Daniel Arnold may have discovered the single best way to predict what the stock market and economy as a whole will do.
Arnold is not an economist, and his technique does not use traditional charting tools like Elliot Wave or stochastics. Arnold is just a smart guy (electrical engineer with a master’s in bio-mechanics, who became a manager and then consultant at General Electric, started a successful manufacturing company in Silicon Valley which got bought out by a bigger company, and did well enough to retire in his mid-40’s) who wanted to get a handle on investing.
So what’s Arnold’s forecasting method?
He simply charts the number of 45-54 year olds in the population at any given time. This number is easy to calculate from census or birth records, and immigration numbers (immigrants average a certain age when they arrive, from which you can estimate how many will turn 45, 46, etc., in a given year).
Indeed, the number for any given period can be predicted fairly accurately several decades in advance.
Why 45-54 year olds?
Its nothing magical.
It is simply that people on average spend by far the most during this time of life, which is – on average – when they are paying for their kids’ college, paying mortgage on the biggest house they will own during their lifetime, and otherwise shelling out more cash than at any other time in their lives.
It turns out that there is a stunning correlation between the number of 45-54 year olds and the stock market and economy as a whole, as explained in Arnold’s Book, “The Great Bust Ahead”. Specifically, the 45-54 year olds are the “big spenders” who drive the economy. When there are more as a percentage of the population, the economy as a whole, including the stock market, goes up. When there are less, it goes down. As Arnold writes:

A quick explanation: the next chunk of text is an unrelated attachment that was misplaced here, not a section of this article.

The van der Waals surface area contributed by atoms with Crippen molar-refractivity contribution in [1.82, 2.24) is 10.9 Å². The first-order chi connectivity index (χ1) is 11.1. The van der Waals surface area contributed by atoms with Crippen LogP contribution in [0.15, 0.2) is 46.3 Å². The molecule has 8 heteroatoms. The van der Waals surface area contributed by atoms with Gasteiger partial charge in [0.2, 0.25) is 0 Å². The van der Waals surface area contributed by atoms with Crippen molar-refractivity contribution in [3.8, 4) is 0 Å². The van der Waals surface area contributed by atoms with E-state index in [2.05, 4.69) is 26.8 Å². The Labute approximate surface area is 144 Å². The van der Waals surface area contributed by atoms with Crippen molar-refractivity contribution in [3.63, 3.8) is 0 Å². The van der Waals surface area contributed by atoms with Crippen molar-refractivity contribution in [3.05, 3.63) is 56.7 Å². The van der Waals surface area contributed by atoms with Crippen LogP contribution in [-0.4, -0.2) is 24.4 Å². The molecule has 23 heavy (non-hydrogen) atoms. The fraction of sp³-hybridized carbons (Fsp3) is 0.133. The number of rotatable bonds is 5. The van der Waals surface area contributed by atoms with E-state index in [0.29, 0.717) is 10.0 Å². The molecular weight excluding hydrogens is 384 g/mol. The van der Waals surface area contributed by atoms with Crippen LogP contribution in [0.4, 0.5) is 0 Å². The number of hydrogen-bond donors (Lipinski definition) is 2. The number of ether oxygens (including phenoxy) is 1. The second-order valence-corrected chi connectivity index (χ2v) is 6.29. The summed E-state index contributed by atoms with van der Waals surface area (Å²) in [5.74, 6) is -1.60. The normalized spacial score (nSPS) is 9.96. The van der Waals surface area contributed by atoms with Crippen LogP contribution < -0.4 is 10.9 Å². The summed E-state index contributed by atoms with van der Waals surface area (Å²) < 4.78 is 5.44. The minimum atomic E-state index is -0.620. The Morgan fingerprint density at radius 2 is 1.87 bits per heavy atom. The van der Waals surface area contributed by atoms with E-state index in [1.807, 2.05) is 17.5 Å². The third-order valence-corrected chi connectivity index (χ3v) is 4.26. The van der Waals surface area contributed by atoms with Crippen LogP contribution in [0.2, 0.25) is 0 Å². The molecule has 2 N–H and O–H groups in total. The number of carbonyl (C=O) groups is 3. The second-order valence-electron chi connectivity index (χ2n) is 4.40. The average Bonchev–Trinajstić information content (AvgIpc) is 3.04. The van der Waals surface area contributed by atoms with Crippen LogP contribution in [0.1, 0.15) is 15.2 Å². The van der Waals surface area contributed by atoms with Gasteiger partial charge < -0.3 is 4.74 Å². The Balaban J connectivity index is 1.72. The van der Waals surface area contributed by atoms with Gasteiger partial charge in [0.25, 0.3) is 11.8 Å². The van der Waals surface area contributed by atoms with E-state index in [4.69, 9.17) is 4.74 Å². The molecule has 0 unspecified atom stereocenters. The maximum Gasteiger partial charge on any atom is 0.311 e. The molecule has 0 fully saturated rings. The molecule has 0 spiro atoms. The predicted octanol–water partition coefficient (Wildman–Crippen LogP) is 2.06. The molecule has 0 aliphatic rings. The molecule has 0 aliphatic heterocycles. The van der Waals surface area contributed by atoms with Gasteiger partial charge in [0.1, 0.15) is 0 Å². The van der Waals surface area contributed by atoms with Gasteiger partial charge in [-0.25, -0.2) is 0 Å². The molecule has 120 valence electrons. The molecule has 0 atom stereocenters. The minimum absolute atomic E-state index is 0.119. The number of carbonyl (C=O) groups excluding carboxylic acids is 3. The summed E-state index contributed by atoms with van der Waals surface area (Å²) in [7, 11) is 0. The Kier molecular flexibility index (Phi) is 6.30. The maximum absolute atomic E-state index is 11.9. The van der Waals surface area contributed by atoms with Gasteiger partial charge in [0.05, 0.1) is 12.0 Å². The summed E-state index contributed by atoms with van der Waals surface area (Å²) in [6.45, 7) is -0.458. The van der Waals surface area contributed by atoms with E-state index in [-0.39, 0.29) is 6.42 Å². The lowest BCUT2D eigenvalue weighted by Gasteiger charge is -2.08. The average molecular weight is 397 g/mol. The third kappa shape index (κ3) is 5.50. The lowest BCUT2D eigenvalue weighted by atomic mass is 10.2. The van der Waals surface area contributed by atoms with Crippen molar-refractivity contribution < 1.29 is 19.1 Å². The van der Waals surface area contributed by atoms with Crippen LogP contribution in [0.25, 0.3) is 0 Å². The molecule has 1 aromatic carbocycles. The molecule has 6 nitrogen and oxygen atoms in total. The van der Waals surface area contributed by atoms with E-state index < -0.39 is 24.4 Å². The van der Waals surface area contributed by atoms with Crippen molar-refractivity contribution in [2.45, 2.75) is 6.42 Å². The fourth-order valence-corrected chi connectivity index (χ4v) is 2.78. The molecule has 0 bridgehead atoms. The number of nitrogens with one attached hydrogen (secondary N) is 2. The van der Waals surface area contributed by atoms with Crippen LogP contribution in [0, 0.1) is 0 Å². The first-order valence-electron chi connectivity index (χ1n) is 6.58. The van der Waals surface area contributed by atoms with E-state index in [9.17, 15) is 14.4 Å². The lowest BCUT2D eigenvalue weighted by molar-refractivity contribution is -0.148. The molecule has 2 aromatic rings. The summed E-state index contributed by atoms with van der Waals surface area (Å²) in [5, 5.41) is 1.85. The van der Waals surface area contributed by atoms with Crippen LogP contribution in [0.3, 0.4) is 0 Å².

Consumer spending accounts for about 60% to 70% of the economy as expressed by the GDP (Gross Domestic Product), and more like 90% when indirect spending of our income as taxes by the government(s) is included. When coupled with demographic analyses focused on who does the “big spending” within the population, the economic past, stretching back for about a century, is almost effortlessly accounted for with stunning accuracy.
Take a look at the following chart:
(there are better charts in the book).
The red line represents the number of 45-54 year olds in the U.S. population. the black line represents the Dow Jones Industrial Average, invested for inflation.
The correlation is pretty good for most of the chart, right?
Arnold describes the slight divergence during the early 30’s as being an effect of the New Deal, and the point where Dow first starts permanently underachieving the demographic trends is when the Nasdaq became popular, sucking money from the Dow (the two indexes added together would presumably track the demographic trends more precisely). But even without these explanations, the correlation is really very good.
But the Dow Won’t Hit 20,000 in 2012, So Isn’t Arnold Wrong?